Try as I might, I can’t think of another time when young people have felt this voiceless. It began with Florida, and then Ohio. The country started to bleed red, but it wasn’t until the cameramen inside New York’s Javits Center, Hillary Clinton’s campaign headquarters, turned their lenses on an emptying crowd of sullen faces, that an entire generation, myself included, had to start making peace with a new reality: dignity had crumbled in the shadow of the id. Many young people thought this counter-narrative couldn’t happen in the postmodern era of civil equality and social progress. We were wrong.
Living with this error of judgment will not be easy for anyone who had something at stake on Tuesday. As a gay man who grew up in the time of Don’t Ask Don’t Tell and the Defense of Marriage Act, my mind wanders to the number of closet doors that have been dead-bolted after Mike Pence, a conversion-therapy enthusiast, basked in the applause of red-hatted “agents of change.” It would have been infuriating if it wasn’t so heartbreaking and immobilizing. As a brother of two young women, I question how any son, brother or father could actively hand over control of his mother’s, sister’s or daughter’s well-being to a white-collar army that would sooner protect their right to a bullet than a women’s right to her body. As the Chicago-born son of an immigrant from Trinidad, I marvel at how, for many years, I labeled myself as a white man simply because it was the easier thing to do. I’ve never been more ashamed to be a “white man.”
White voters who blame their social ills on “the Other” are not the future.
We millennials are often branded as a generation of whiny social justice warriors, but that attitude has moved the country forward. It’s our pride, activism and push-back on a racist and sexist status quo that elevated an energetic, elegant African American senator from Illinois to the highest office in the land. It’s our demand for equality—our belief that it’s not just a constitutional right but a human right—that drove us to rally on the steps of the Supreme Court in our fight for gay marriage. It’s the understanding that our forefathers endowed each of us not only with freedom of religion but also freedom from religion that’s allowed us to maintain Roe v. Wade and assure women that our generation—this young, broke, lazy, immature, dissenting crop—does not consider them second-class citizens. It’s our oppression, financial, racial and otherwise, that moved us to organize under idealistic game-changers like Bernie Sanders and Elizabeth Warren and gave us a voice. And boy, is it a loud voice.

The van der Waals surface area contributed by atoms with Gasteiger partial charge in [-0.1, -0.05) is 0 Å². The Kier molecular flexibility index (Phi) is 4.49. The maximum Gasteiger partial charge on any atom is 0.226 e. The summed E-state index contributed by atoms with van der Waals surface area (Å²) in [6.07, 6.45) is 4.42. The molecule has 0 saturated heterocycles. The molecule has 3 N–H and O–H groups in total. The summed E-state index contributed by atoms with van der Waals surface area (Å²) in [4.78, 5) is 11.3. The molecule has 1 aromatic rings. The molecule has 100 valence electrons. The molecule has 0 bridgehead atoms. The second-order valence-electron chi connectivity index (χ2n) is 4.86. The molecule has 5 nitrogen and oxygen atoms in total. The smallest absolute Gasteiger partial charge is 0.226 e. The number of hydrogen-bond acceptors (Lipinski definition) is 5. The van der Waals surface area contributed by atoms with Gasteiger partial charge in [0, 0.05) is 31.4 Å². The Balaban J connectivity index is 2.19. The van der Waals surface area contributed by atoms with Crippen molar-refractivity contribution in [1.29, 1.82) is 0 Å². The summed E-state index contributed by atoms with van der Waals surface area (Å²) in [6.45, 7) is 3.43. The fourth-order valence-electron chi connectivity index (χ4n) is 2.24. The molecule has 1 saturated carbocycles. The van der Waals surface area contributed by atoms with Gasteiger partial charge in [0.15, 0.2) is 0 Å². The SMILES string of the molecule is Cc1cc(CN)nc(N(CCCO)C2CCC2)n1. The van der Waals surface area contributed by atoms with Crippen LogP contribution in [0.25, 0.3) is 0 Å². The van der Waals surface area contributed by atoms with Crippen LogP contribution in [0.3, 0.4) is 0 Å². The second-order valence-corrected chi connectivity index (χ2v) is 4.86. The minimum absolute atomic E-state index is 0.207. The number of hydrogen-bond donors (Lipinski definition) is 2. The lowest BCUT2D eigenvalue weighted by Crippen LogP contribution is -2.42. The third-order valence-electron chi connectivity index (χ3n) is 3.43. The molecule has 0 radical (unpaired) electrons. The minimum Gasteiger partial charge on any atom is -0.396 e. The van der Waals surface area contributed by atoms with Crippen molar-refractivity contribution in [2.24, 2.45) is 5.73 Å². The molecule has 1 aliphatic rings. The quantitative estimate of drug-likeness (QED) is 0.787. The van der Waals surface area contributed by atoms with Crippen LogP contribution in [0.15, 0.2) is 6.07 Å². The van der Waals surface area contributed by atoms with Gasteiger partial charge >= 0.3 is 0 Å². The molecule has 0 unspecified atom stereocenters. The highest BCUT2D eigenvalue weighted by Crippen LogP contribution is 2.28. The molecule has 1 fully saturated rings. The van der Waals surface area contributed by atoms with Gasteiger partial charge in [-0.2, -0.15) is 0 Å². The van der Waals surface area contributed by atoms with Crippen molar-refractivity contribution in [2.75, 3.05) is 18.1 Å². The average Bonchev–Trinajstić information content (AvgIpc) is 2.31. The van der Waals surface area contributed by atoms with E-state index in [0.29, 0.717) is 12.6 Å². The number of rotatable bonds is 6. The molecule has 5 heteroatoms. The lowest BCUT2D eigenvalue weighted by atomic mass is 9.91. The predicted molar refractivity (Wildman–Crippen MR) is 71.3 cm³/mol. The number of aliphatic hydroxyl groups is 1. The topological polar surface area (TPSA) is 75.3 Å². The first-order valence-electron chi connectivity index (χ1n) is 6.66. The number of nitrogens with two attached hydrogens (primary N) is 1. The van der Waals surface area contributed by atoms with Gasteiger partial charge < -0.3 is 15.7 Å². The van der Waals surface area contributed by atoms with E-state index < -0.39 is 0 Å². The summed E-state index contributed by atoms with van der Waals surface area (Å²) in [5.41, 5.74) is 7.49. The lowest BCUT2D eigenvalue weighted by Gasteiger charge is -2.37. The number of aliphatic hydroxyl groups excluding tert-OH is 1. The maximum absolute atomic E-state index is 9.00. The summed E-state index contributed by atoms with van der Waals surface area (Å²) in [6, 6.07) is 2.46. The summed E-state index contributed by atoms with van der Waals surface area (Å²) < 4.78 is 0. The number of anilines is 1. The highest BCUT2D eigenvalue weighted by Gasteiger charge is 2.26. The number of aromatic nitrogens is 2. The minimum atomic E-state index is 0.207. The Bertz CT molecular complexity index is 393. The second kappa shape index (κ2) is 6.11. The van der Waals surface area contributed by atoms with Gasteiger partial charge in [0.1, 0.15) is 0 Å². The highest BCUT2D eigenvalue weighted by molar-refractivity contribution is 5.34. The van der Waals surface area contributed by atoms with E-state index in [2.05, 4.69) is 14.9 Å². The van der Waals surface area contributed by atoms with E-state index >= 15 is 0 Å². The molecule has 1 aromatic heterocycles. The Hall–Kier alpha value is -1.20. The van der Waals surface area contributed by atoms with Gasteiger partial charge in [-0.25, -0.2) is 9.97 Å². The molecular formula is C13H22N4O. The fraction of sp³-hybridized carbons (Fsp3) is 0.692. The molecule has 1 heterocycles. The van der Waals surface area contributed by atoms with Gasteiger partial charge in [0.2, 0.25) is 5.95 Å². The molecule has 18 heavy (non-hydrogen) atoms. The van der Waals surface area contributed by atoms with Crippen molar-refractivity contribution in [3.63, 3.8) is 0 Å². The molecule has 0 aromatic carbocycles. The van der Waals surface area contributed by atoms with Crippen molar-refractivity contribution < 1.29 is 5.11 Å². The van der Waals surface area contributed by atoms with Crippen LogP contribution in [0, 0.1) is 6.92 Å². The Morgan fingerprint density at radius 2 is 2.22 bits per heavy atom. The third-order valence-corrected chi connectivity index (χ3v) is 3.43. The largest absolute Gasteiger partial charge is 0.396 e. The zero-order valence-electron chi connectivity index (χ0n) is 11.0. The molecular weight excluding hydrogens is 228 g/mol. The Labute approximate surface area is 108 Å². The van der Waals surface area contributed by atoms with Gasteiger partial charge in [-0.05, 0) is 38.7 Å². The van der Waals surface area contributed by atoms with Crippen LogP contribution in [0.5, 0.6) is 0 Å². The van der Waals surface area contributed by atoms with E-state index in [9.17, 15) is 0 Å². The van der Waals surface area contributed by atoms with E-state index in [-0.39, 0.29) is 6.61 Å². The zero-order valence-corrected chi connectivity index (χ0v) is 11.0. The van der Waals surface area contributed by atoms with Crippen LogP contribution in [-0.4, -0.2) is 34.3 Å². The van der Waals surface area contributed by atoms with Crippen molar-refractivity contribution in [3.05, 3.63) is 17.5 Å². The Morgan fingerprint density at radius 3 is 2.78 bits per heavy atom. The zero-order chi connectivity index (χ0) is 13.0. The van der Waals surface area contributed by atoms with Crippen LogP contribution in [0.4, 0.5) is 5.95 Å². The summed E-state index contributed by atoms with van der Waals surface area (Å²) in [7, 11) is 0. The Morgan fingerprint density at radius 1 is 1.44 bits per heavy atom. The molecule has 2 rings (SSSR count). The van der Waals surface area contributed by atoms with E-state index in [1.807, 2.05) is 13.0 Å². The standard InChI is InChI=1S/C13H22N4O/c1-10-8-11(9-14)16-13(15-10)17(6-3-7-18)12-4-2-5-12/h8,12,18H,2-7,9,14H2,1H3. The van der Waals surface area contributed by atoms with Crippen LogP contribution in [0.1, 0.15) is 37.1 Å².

With the election of Donald Trump, our accomplishments are under siege. The emperor in new clothes has yet to take a definitive stance on anything; his lack of policy in fact could very well be a silver lining, but it is in no way a shield from the bitter swell of regressive thinkers who handed him the victory. They want to hack away at our freedoms to extend theirs. Donald Trump and his supporters want to defund Planned Parenthood and limit access to safe abortions. A GOP Congress wants to overturn Roe v. Wade and deny the right of identity to transgender people. Our Vice President-elect wants to deny the very existence of gay people.
But Trump, Pence and their silent groundswell of rural, white voters, so many of whom blame their social ills on “the Other,” are not the future. Nor do they comprise the majority. They are nothing more than a last stand, and the good news is that Trump consistently underestimates millennials. According to Mother Jones, if only people between the ages of 18 and 29 voted in this election, Hillary Clinton would have won 538 electoral votes. Black, Latino and women-only models show similar sweeping victories.
This is the real future. This is our future, and we will re-emerge in 2020 stronger because we’ll be armed with six million new voters and outnumber Baby Boomers for the first time. Until then, we can’t give up hope. We need to activate our political future by living it out every day. Numbers equal power. So involve yourself in local politics. Support the representatives fighting to hold on to our gains. Talk to each other. Listen. Find our new Obama and Bernie and rally behind him or her early on. In two years, vote to take back the Senate. And in four years, vote to take back the White House.
In 2008, millennials changed history based on the promise of hope. During Trump’s presidency, that hope needs to make us stronger, more vocal and more “millennial” than ever before. We can do it.
And to Hillary: rest easy today. You done us good.